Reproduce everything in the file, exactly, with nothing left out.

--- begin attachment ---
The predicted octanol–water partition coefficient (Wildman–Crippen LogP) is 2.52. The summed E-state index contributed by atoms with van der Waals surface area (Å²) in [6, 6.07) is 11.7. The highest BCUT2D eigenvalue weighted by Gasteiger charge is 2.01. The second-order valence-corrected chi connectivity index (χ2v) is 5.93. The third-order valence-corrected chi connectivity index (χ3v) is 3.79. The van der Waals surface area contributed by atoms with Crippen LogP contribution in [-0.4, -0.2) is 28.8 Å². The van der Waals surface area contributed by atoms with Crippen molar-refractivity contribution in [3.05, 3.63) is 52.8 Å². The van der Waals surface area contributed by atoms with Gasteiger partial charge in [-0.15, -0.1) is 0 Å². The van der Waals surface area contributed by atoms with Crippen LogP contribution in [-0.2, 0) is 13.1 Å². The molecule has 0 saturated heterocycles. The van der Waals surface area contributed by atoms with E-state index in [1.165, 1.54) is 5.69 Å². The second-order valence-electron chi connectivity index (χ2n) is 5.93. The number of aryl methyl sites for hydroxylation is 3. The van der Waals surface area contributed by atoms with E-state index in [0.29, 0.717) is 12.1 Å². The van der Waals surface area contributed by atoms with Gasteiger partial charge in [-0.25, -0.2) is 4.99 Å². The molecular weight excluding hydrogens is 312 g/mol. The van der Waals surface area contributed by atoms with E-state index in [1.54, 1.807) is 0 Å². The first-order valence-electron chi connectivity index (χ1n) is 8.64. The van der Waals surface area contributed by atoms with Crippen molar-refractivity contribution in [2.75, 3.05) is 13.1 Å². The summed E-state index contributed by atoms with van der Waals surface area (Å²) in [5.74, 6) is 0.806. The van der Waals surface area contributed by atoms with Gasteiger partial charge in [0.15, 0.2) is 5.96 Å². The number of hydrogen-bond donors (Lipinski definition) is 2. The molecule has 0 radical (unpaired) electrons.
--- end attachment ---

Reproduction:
The predicted octanol–water partition coefficient (Wildman–Crippen LogP) is 2.52. The summed E-state index contributed by atoms with van der Waals surface area (Å²) in [6, 6.07) is 11.7. The highest BCUT2D eigenvalue weighted by Gasteiger charge is 2.01. The second-order valence-corrected chi connectivity index (χ2v) is 5.93. The third-order valence-corrected chi connectivity index (χ3v) is 3.79. The van der Waals surface area contributed by atoms with Crippen LogP contribution in [-0.4, -0.2) is 28.8 Å². The van der Waals surface area contributed by atoms with Crippen molar-refractivity contribution in [3.05, 3.63) is 52.8 Å². The van der Waals surface area contributed by atoms with Gasteiger partial charge in [-0.15, -0.1) is 0 Å². The van der Waals surface area contributed by atoms with Crippen LogP contribution in [-0.2, 0) is 13.1 Å². The molecule has 0 saturated heterocycles. The van der Waals surface area contributed by atoms with E-state index in [1.165, 1.54) is 5.69 Å². The second-order valence-electron chi connectivity index (χ2n) is 5.93. The number of aryl methyl sites for hydroxylation is 3. The van der Waals surface area contributed by atoms with E-state index in [0.29, 0.717) is 12.1 Å². The van der Waals surface area contributed by atoms with Gasteiger partial charge in [-0.25, -0.2) is 4.99 Å². The molecular weight excluding hydrogens is 312 g/mol. The van der Waals surface area contributed by atoms with E-state index in [1.54, 1.807) is 0 Å². The first-order valence-electron chi connectivity index (χ1n) is 8.64. The van der Waals surface area contributed by atoms with Crippen molar-refractivity contribution in [2.75, 3.05) is 13.1 Å². The summed E-state index contributed by atoms with van der Waals surface area (Å²) in [5.74, 6) is 0.806. The van der Waals surface area contributed by atoms with Gasteiger partial charge in [0.15, 0.2) is 5.96 Å². The number of hydrogen-bond donors (Lipinski definition) is 2. The molecule has 0 radical (unpaired) electrons.